Archive for the ‘OPML Editor’ Category

Scott, they need a River

Scott Karp: “I tried RSS in IE7, and it highlights the true shortcoming of current RSS applications — it’s really not much of an improvement over ‘favorites’ or ‘bookmarks.'”


Scott says what I’ve been saying over and over. You need a different kind of aggregator and then you’ll get a benefit from RSS. The way most developers implement RSS, Microsoft included, they are just another form of bookmark, and not much better than visiting the site to see what’s new.

I think this happens because the developers don’t use the RSS apps themselves, they were just told by someone that it’s cool and they should do it, and the net-result is something that isn’t very useful. That, and no one studies prior art anymore. They literally don’t look at software that was shipped before.

That’s why I’m getting ready to ship NewsRiver. To set the bar back where it belongs, where it was when RSS started. To try to get the ball rolling again, in some kind of productive way.

Try it out. Here’s my aggregator. The username/password is snarky/snarky.

PS: I only praised Microsoft for respecting the simplicity of RSS, and I meant it. I didn’t say their software would be useful to anyone. I won’t use it. I won’t recommend it to anyone either. I told them this by groaning out loud much as you are when they demo’d it to me. But what are you going to do? They’re the Biggest of the Big. They know better, and it always takes them three times to get it right. However, even Multiplan 1.0 was a spreadsheet. I’m sure they looked at Visicalc before they designed it. We’ve lost some ground here, I’m afraid.

Since WordPress is open source…

I sent an email to Matt Mullenweg the other day and then I realized I sent it to the wrong place. It should be posted publicly so anyone who knows how to work on WordPress and can write production-level code, high enough quality so it could be included in the main distribution, could see it.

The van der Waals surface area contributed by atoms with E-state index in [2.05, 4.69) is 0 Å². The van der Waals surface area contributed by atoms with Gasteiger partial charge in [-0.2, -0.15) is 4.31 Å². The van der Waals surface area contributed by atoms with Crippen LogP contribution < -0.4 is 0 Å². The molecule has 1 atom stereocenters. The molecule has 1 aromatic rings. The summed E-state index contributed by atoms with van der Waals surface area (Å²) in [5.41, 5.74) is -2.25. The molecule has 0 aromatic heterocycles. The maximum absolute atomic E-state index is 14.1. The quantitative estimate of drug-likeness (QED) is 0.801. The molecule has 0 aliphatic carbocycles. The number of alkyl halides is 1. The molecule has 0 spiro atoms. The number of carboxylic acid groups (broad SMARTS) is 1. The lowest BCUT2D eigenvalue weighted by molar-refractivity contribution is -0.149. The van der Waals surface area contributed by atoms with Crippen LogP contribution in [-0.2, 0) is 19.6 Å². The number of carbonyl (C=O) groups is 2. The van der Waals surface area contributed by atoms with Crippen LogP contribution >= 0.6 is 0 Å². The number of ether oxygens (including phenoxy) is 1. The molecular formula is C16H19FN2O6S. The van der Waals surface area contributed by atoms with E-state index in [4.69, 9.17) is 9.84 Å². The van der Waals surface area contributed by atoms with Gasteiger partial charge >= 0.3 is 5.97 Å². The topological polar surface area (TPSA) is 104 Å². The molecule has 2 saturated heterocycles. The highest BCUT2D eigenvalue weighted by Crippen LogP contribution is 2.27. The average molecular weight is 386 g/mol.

Here’s what I wrote to Matt.

  Matt, following up on our conversation on Thurs, I’m interested in developing a strong connection betw the OPML Editor and WordPress.
  Here’s how it works — there are lots of elements of a weblog that are editable by outlines. The hierarchy of categories, blogroll, templates, blog posts, the about page, all can be edited as outlines. The blogging tool built into the editor already has these connections, implemented with a very simple back-end. It’s not actually very much work, even though it may seem it is, and in fact the architecture would simplify your code (I’ve written five or six blogging tools over the years).
  I’d like to phase out of running a back-end. I can’t do the development in WordPress, but I am happy to provide guidance…

So what do you think?

Amyloo and Frontier’s website framework

A few weeks ago I sent Amyloo a few pointers to the website framework docs for Frontier as a clue as to how to experiment with CSS in the design of a template for the browser-based NewsRiver user interface. Now, she’s reached a point where she’s thinking (apparently) about how to make the results of her exploration available to other users. This is always a tricky spot, if you move too fast you end up with a bad design and either have to live with it, or live with breakage. I almost always decide to live with it, because breakage is too painful, and you also lose the trust of the people you want to work with. So I like to go-slow, think, and consider the alternatives carefully, and most important, look at prior art because there may already be a solution to the problem.